This is part 6 of a series of blog posts describing my trip from Fairbanks Alaska to my great-grandfather's research cabin on Flaxman Island.TL;DR for you, just full-screen this Flickr slideshow instead.
The whole set can be found here - check out map, where I've managed to figure out where most of the pictures were taken. Don't forget to use the arrows near the bottom of the map page to page through the picture sets.
We passed through the last of the Brooks Range and stopped off again in Arctic Village to refuel - and had another great sharp-angled landing.
Crossing back over the Yukon Flats we saw another herd of caribou, and Kirk even flew lower so we could get a closer look.
The sun was out at this point and the neon yellow of the ground cover was even more evident. All I could think of all along this part was "great desktop image!"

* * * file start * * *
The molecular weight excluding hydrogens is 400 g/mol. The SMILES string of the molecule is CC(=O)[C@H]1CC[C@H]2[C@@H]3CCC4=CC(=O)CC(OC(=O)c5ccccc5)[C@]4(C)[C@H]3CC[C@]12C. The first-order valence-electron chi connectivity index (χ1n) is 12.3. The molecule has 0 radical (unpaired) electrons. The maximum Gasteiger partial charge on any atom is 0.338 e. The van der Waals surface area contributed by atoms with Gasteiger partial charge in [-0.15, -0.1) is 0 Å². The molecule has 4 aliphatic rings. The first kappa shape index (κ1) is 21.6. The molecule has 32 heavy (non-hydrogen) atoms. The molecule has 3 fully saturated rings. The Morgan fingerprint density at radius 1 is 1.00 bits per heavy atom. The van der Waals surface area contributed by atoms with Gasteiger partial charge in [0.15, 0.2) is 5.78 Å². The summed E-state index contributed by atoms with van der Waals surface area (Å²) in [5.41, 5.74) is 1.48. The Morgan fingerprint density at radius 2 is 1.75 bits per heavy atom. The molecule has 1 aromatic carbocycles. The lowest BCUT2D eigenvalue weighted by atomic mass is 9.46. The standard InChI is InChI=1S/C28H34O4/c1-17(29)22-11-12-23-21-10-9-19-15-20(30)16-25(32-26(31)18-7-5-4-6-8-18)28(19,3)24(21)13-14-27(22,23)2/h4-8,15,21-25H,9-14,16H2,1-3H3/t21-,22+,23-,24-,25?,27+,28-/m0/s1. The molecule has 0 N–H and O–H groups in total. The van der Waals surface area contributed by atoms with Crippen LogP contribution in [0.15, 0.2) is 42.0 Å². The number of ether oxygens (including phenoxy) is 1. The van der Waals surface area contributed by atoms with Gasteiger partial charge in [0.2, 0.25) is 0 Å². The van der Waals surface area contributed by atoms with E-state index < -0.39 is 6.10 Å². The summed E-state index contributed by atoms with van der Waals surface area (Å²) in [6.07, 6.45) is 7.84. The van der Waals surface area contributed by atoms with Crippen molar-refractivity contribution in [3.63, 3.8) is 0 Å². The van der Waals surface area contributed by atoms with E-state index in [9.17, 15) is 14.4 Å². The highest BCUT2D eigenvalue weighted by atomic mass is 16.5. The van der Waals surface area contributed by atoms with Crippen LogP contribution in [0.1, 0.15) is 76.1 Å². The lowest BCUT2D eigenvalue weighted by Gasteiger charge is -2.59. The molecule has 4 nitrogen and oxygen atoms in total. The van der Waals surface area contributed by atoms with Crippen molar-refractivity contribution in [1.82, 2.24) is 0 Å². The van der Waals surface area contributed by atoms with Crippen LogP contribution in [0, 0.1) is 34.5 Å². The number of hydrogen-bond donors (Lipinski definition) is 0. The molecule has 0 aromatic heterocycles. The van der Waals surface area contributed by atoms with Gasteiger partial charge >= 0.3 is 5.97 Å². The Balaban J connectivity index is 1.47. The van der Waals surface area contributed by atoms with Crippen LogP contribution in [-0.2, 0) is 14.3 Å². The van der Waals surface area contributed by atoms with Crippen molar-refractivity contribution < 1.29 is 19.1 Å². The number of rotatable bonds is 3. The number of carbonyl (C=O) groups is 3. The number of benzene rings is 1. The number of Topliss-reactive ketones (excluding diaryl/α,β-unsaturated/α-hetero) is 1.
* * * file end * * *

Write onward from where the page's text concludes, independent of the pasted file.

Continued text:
As we flew through patches of rain, I even saw a double rainbow. I wanted to shout out "Double Rainbow All The Way!" but I figured nobody else in the plane would have understood what I was talking about.
We passed by a forest fire. Supposedly out here they don't usually bother trying to put them out if they're not endangering anybody's property - they're just part of the natural process.
We even saw a solitary caribou (it might have been a moose - it's hard to tell) in one of the lakes.
We eventually returned to the Fairbanks area. Just north of town we passed over the Alaska pipeline - with a good view of how it crosses the rivers, by going under them, with lots of space to spare, reducing the risk of getting oil in the rivers.
Soon we saw roads and buildings, and then the Fairbanks airport in the distance - and then we were on the ground. In the same amount of time as a regular business day, I had seen a lifetime worth of spectacular scenery and stood on the same island as my great-grandfather had a century ago.
I had one last treat, though: just over from our Cessna's parking spot was a classic vintage T-28 Trojan.
We went back to the hotel and I went straight to bed. What a day this had been, a spectacular finish to a month of extraordinary sights.
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